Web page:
Obviously I have nothing bad to say about RIA 1911s. Nothing. Except they are a tad Ugly. As in beat up a bit and I don’t mind.

    • I think it was Oscar Wilde who said something along the lines of, “pretty is pretty, but only ugly can be beautiful.”

  10. I’m a fan of the Para PDA, myself. Compact gun, with Para’s LDA trigger. All the benefits of 1911 ergonomics and SA trigger, with a little added safety thrown in.

  11. About 5 years ago, I was in a 1911 groove. I was preparing to send my Colt Lightweight Officers ACP off to Wilson Combat to have some work done on it. I’d talked to the nice folks at WC and we figured I should count on spending $1900 or so getting to where I wanted it.

    As I was taking out from the back of the safe, getting ready to ship it off, I noticed my Glock 19. It was sitting next to the OACP on my bench. Out of curiosity, I put the OACP on top of the Glock. They were about the same size, with the Glock being a bit smaller. HMM.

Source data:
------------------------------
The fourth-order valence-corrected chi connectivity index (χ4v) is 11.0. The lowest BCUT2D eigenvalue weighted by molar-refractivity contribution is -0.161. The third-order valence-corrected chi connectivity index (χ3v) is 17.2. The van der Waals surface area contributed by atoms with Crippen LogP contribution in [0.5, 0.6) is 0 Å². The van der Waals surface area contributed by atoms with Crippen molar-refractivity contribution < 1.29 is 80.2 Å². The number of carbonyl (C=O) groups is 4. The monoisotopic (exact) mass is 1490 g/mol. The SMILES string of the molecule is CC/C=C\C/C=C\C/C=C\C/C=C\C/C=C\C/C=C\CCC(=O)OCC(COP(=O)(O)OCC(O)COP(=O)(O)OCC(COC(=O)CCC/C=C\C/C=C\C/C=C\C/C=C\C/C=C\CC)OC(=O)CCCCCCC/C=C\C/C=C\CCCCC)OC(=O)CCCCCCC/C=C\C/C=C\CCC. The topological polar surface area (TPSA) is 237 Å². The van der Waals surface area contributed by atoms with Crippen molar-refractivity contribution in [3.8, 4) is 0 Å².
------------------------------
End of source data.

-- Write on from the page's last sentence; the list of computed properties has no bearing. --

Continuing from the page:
That piqued my interest. So I loaded the OACP up with 8 rounds of .45 ACP and the Glock with 16 rounds of 9mm and weighed each of them. The Glock was lighter. (I don’t remember the exact weight but it would be easy enough to find out. )

    I also knew that I shot the Glock a heck of a lot better. The recoil of the .45 into the tiny OACP was something that took more time to recover from than the 9mm out of the Glock.

    So I started thinking. I’ve got $475 into the Glock. The OACP is worth $900 and I’m about to spend another $1900 making it useful and reliable, for a total of $2800.

    hmm. And the Glock holds 16 rounds to the OACP’s 8 rounds.

    It was at that time I realized that while I love, and I mean LOVE the 1911. I’d rather carry a Glock. Yes, it felt really nice, pride of ownership and all that, when I carried $4000 Nighthawk Custom Talon 2 lightweight Bobtail. But as a carry gun, its really a tool. Something that you may need to write off.